In conferences and conversations, people always ask me how I introduced myself in nightclubs and raves during my doctoral fieldwork. This is a good question. Curiosity about nightlife ethnographers is just natural, as this job is often glamorized. Moreover, research institutions try to make sure that scientists follow ethical protocols - an amazing challenge in subcultures operating at the margins of social convention.
My answer is - the way I introduce myself depends on the situation and interlocutor. With party promoters and club managers I was clear about my research goals. So was the case with other informants who wanted to listen to my explanation. Some would later become my friends. Needless to say, many ravers and clubbers have taken classes of anthropology/sociology, so I'd be no stranger!
Now, due to its secretive nature, the psychedelic trance scene would represent a challenge, some people say. Often in illegality and chased by police and tourists alike, trance freaks are protective of their scene. Outsiders warned me that I'd be rejected. In Goa (India), I met a researcher who faced difficulties because insiders thought he was undercover police. Too formal he was, not able to connect with the party crowd, at their level.
But the trance scene also provided a curious advantage to my fieldwork. In Goa, nobody asks questions about who you are (to the dismay of talkative backpackers...). Freaks display a performed disinterest in self-introductions. After a while nonetheless, I noticed that they recognized me as a "researcher interested in electronic spirituality" or a "techno writer" (as I sometimes carried my own club mag articles around). Trance freaks were never hostile to my work. I suppose that it was because I was both discreet (and they appreciate that) as well as sincerely interested in them, engaging them at their level while also asking puzzling questions.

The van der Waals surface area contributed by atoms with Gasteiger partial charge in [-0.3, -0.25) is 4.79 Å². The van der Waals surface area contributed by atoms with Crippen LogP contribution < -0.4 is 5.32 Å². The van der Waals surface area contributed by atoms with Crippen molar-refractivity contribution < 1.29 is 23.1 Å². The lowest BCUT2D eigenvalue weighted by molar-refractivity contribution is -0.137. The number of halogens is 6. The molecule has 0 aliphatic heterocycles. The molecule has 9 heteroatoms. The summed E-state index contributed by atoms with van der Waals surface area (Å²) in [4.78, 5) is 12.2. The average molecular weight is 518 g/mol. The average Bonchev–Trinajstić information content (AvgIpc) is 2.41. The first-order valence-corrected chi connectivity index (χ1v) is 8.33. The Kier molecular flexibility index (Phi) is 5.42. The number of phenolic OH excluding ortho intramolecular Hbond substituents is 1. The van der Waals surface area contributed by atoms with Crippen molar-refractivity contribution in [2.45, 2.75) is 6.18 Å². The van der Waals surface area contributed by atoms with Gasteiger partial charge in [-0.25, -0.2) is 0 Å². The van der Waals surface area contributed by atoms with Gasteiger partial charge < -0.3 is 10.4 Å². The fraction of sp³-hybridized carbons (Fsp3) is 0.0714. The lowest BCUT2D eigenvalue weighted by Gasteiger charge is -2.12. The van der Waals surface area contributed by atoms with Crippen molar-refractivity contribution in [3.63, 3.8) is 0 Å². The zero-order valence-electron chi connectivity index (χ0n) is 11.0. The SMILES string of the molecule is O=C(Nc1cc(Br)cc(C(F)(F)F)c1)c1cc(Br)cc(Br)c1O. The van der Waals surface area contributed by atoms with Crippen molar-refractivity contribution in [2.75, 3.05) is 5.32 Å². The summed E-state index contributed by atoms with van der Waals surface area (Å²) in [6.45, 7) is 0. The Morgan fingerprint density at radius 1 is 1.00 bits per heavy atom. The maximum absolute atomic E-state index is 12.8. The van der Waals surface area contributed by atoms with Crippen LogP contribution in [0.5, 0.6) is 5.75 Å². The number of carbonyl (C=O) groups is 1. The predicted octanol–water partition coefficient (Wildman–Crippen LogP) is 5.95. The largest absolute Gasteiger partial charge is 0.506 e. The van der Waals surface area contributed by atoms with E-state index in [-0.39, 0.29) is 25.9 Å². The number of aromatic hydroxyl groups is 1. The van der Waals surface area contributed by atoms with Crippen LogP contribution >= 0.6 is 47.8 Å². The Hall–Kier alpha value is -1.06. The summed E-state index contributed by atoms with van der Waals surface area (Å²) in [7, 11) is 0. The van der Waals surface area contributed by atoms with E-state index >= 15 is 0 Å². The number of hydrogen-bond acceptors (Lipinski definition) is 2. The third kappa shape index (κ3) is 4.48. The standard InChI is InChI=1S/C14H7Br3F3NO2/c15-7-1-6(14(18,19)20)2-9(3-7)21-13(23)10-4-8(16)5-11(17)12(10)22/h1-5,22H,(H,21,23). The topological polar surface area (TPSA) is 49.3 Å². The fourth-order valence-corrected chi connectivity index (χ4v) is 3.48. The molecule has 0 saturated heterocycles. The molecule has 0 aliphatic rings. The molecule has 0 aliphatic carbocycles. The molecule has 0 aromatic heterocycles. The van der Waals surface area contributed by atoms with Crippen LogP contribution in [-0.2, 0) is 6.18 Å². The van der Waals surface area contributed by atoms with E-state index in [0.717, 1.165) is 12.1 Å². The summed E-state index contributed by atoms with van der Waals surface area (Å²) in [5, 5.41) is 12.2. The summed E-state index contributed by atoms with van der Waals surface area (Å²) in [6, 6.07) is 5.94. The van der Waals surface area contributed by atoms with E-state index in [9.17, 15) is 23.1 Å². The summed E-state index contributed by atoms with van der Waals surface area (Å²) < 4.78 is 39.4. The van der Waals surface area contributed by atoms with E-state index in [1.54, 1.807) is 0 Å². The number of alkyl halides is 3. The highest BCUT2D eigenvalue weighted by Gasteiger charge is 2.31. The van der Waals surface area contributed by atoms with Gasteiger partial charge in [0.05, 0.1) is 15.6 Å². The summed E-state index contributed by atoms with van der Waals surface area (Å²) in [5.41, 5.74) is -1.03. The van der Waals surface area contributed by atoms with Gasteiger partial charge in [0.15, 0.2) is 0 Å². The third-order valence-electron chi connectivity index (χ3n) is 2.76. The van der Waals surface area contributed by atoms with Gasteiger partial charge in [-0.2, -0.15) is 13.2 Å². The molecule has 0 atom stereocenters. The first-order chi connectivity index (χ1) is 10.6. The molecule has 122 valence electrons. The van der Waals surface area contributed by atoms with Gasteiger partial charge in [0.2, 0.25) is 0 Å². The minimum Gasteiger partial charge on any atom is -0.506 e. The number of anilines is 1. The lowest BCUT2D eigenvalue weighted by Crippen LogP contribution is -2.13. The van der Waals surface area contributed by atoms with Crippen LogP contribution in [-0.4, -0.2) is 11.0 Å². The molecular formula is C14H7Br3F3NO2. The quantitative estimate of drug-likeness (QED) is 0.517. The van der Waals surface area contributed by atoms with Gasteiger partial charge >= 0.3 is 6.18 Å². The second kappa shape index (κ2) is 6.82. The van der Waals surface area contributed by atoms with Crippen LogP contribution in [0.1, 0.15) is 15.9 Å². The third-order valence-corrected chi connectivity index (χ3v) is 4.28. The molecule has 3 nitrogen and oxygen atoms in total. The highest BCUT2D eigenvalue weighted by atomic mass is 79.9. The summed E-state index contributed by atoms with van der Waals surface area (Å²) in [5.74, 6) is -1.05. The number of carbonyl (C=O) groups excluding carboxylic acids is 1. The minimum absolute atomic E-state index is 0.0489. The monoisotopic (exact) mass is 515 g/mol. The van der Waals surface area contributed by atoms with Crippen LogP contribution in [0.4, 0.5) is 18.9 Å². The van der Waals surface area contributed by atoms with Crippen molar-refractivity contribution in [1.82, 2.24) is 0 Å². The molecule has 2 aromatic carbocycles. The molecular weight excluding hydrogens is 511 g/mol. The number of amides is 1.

In contrast, in the Ibiza club scene, people were always asking me questions about who I was. Usually in ephemeral and inconsequential circumstances: a club, a bar, on the street, etc. Interested in celebrity games, clubbers were often bemused to learn about my research, the "PhD writing a thesis on club culture." I was even featured in DJ Magazine (London/Ibiza), and also contributed to club magazines on the island.
I must admit that, in a few situations, out of boredom or sheer curiosity, I would make up my answers to strangers, just to see what happened. At some noisy bar or club VIP area, I'd say that I was a DJ, a landlord, a bohemian writer, that I was rich and didn't have to work, and, even, that I was a prostitute. It was really quite interesting to see how people reacted, according to their expectations, interests and stereotypes.
My opinion, in sum, is that, while respecting ethical research principles, a field researcher must also explore the ambiguities implied in the multiple encounters of the nightlife. Yet, I always try to be sincere, revealing my intentions and identity, but according to the person's potential role in my research, to their ability to understand my work, and, as importantly, to their genuine interest in me as a person and professional. It is an issue of empathy as well as of mutual respect.
I finish with an interesting story – recently in Munich, I went to a relatively exclusive nightclub named P1. It was late (3am) when I arrived at the door. Two massive door staff blocked my way. I asked if one has to pay entrance. The chief bouncer replied in good English, "You have to have your name on the list. So, you can't get in, I am sorry." I quickly realized that he was just trying to get rid of me: male, alone, late at night, looking in no way special... I wasn't too bothered but tried a final shot that had worked before. With poise (showing that I was sober), I calmly said: "Well, I am a writer of techno music, from Chicago. My name is Techno Tony. I'd like to check out your place." The giant cracked up laughing. He moved out of the way, and said, "Ok, Techno Tony. Come in. Enjoy."